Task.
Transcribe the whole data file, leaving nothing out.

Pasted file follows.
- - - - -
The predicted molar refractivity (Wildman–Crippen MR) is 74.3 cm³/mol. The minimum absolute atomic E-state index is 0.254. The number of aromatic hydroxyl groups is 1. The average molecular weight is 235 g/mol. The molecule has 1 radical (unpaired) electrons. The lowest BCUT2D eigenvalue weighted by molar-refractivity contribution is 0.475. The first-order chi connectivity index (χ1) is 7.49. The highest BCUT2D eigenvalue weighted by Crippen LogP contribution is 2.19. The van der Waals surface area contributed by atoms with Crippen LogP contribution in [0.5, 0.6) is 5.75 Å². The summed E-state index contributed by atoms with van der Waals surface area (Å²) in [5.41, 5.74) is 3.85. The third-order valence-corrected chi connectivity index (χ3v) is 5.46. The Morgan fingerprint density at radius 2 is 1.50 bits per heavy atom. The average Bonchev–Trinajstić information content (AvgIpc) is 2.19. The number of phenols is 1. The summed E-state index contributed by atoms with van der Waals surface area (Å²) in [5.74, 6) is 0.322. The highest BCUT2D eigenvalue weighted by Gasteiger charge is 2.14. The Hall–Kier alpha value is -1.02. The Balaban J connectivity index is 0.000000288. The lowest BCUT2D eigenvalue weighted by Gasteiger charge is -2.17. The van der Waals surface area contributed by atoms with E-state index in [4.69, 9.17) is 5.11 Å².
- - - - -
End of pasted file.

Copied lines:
The predicted molar refractivity (Wildman–Crippen MR) is 74.3 cm³/mol. The minimum absolute atomic E-state index is 0.254. The number of aromatic hydroxyl groups is 1. The average molecular weight is 235 g/mol. The molecule has 1 radical (unpaired) electrons. The lowest BCUT2D eigenvalue weighted by molar-refractivity contribution is 0.475. The first-order chi connectivity index (χ1) is 7.49. The highest BCUT2D eigenvalue weighted by Crippen LogP contribution is 2.19. The van der Waals surface area contributed by atoms with Crippen LogP contribution in [0.5, 0.6) is 5.75 Å². The summed E-state index contributed by atoms with van der Waals surface area (Å²) in [5.41, 5.74) is 3.85. The third-order valence-corrected chi connectivity index (χ3v) is 5.46. The Morgan fingerprint density at radius 2 is 1.50 bits per heavy atom. The average Bonchev–Trinajstić information content (AvgIpc) is 2.19. The number of phenols is 1. The summed E-state index contributed by atoms with van der Waals surface area (Å²) in [5.74, 6) is 0.322. The highest BCUT2D eigenvalue weighted by Gasteiger charge is 2.14. The Hall–Kier alpha value is -1.02. The Balaban J connectivity index is 0.000000288. The lowest BCUT2D eigenvalue weighted by Gasteiger charge is -2.17. The van der Waals surface area contributed by atoms with E-state index in [4.69, 9.17) is 5.11 Å².